4. There is a lot of talk about preparing students for jobs that don’t exist yet. How do educators respond in these circumstances?

Lynn: Staying relevant is crucial. I have learned so much from my colleagues in regards to innovative practices. They push my thinking, help me brainstorm how to align some resources to the curriculum and, most importantly, how to make learning fun. Because of this, our teachers have “green light” to make mistakes and try new things. That would not happen if we had a fixed mindset.

Kelley: I tell teachers to focus on those lifetime skills that will empower our students in any job situation. Soft skills are the skills that help our students succeed.

Claire: Being relevant and being connected to other educators. Learning new things, collaborating with colleagues, and being able to learn from others in important to understand how our world is changing so quickly, especially for the jobs. 

5.  Each year, it seems that there’s a new “revolution” happening in education. What’s this year’s revolution? 

Lynn: for me is a new look at collaboration. That’s what Twitter, Voxer, and Google Hangouts have done for us. In the past we had to be all in one room. We can collaborate in so many different ways now. As a result, learning is available 24/7.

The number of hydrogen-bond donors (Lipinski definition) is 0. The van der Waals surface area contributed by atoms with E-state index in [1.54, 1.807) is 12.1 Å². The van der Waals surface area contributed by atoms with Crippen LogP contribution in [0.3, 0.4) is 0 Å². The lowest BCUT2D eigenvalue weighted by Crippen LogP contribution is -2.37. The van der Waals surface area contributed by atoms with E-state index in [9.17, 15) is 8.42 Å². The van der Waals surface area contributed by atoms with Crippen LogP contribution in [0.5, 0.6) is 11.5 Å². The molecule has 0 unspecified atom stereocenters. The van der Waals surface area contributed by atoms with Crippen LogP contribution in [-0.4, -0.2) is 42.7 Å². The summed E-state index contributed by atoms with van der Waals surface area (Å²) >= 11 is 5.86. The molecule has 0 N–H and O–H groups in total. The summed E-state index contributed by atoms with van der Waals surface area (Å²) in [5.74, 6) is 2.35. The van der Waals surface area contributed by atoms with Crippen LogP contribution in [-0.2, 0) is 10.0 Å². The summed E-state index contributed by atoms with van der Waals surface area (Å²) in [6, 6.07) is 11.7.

Kelley: As a code.org affiliate, I believe that coding, computer science and tinkering are important for our students to understand. I’m not saying every kid needs to go into computer science, but I do believe they teach valuable skills to all of our students. I would also say that our hard push has been fostering resilient learners and helping students learn as much about social/emotional intelligence as reading and math.

Claire: Technology and preparing students for jobs that were not around when we were kids, and lots of hands on learning. Anything with computers, technology, and coding is so valuable to teach. We don’t want to shy away from technology. We want to embrace it and build on each child’s strength with technology. We need to all be willing to learn new things as the revolution is constantly changing.

***

Thanks for joining us, and letting the Tynker community learn a bit more about you!  

 

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Daniel Rezac is the Education Community Manager at Tynker. He's been a science teacher, a technology coach, STEAM Coordinator, and school Tech Director working with students from Pre-K to adults. Feel free to reach out to him at daniel [at] tynker.com.